From teaching children's religious education classes, I've had similar experiences. The class had always been unmanageable, and most of the students lacked respect for adults. I didn't understand the reason for their misbehavior, nor did I have time to care. Even though I was doing a "good thing" by working for God, I wasn't experiencing any peace and joy. Instead, it was a burden.
But when I took the focus off myself, amazing things started to happen. I decided to take God's word for it and just "cast all my cares upon Him." Then I listed the children's needs—emotional well being, sense of security, affection, recognition, freedom from guilt, and new experiences. Before I started planning a lesson, I posed the question, "How can I meet their needs?" The results were marvelous. The children were more interested and more attentive, and God touched their hearts.
What a difference it made when I took up the words of God and turned the attention from myself to my students! I was freed from my worries and burden of teaching, and God's joy flowed in. One of the characteristics of love is "not self seeking" (1 Cor 13:5). There is a direct connection between humility and love, for only a humble heart is truly able to love. In John 15:11-12, the Lord Jesus says:
These things I have spoken to you so that My joy may be in you, and that your joy may be made full. This is My commandment, that you love one another, just as I have loved you.
Jesus knew true humility, and He loved and cared the most. Therefore, He was anointed with the oil of joy above all others (Ps 45:7). Humility benefits a person in many ways. Not only does it give us rest and peace, but it also comes with blessings of joy!
Resting in God's Love
Before we can have a successful relationship with another person, we must make sure that our relationship with God is set right. The Bible says, "We love because He first loved us" (1 Jn 4:19).
When a person is in need of love, he or she is like an empty cup that needs to be filled. One of Satan's deadliest weapons is to raise doubts in us about God's love. Satan whispers to us, "You are not good enough for Him," and "Why would God love someone like you?" Satan emphasizes our own inadequacies rather than the grace, the cleansing, and the power of God. That's why we need to shield ourselves with faith to block his flaming darts (Eph 6:16).
The Lord said, "I have loved you with an everlasting love" (Jer 31:3), and "For God so loved the world, that He gave His only begotten Son, that whoever believes in Him shall not perish, but have eternal life" (Jn 3:16). The Bible declares that nothing can separate us from the love of God:
For I am convinced that neither death, nor life, nor angels, nor principalities, nor things present, nor things to come, nor powers, nor height, nor depth, nor any other created thing, will be able to separate us from the love of God, which is in Christ Jesus our Lord" (Rom 8:38-39).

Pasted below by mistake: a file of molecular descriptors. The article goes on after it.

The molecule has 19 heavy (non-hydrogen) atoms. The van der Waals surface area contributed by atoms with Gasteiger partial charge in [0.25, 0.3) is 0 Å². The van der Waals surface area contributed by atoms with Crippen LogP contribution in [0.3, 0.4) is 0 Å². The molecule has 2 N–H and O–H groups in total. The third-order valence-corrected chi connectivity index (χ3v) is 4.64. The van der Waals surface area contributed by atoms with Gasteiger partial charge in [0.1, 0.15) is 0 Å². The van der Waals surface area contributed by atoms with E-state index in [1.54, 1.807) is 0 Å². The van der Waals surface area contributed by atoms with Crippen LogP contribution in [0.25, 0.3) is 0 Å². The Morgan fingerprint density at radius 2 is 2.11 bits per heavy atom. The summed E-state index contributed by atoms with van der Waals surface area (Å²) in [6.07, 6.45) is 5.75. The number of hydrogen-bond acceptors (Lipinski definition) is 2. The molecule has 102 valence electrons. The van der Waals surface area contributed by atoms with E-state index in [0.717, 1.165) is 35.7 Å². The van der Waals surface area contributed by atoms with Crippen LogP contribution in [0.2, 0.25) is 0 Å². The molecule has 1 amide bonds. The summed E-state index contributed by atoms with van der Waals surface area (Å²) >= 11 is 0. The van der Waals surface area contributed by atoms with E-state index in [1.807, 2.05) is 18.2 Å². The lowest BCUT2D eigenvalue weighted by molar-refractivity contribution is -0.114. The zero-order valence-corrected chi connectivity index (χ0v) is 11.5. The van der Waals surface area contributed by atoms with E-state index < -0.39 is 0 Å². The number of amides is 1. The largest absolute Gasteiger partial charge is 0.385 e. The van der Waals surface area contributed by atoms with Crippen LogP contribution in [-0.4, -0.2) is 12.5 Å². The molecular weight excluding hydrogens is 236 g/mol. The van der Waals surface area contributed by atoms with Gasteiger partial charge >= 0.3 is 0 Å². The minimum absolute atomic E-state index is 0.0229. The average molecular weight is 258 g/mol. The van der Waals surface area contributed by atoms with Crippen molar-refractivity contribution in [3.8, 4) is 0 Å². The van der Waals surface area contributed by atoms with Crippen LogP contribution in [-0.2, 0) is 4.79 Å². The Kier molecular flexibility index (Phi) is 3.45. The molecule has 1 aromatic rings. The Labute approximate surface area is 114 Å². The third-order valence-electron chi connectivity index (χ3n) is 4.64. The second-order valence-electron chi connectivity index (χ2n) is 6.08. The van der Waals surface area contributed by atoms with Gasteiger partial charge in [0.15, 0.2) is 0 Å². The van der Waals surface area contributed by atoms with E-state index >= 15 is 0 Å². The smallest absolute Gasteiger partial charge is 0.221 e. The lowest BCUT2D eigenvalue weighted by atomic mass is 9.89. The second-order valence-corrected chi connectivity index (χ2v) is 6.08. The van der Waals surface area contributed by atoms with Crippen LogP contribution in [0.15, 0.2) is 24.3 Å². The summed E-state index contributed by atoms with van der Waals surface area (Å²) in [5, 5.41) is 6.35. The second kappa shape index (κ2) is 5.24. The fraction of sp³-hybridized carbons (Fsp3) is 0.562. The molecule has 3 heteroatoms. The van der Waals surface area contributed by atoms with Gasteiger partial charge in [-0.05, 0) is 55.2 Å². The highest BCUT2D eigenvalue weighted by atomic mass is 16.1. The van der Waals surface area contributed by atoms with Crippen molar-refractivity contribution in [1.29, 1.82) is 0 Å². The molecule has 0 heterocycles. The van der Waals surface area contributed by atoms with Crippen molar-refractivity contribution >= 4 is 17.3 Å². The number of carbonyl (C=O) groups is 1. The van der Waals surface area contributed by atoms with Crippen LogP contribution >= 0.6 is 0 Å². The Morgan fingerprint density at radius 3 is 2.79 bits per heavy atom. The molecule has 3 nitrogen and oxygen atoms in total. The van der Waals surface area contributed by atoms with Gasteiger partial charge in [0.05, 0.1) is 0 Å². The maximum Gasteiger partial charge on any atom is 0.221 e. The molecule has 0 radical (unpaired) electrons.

God's promises of love are fulfilling and unfailing. Only when we are confident of God's love will our perspective change. We change from an empty cup to a full cup, ready to give. We will no longer be troubled with our own world of worries but instead start to think about what we can do to help others. It may be to build up and edify their faith and to advance the kingdom of God.
Everyday we should ask ourselves, "What is God's calling for me?" Do not disregard even a small deed, for any small gesture or word of kindness is like a tiny drop of water that helps to make up a mighty ocean. The most important thing is to be a part of it, and to realize that each one of us can add a significant drop.
This enlightenment has been an enriching experience for me. The heavy workload of yesterday becomes a precious opportunity to serve today. Although sometimes I have a tendency to revert back to a self-seeking mode, by the grace of God and with more practice, the future looks pretty bright.
Finding rest for our souls does not mean ridding ourselves of our responsibilities but facing them with a new attitude, with the power of the word and the promise behind it, for we are "transformed by the renewing of our mind" (Rom 12:2). Learn from Jesus' humble and gentle spirit, and you will fulfill the law of love. And above all, remain in Jesus (Jn 15:5). Continue to grow in faith, through prayer and the precious words of the Bible. Only in Christ can we find life, hope, joy, and peace at last. "I can do all things through Him who strengthens me" (Phil 4:13).
1. "Dispelling the Gloom of Depression," in Rick Howard, Jamie Lash, and Jack W. Hayford, This Was Your Life!: Preparing to Meet God Face to Face (Chosen Books, 1998)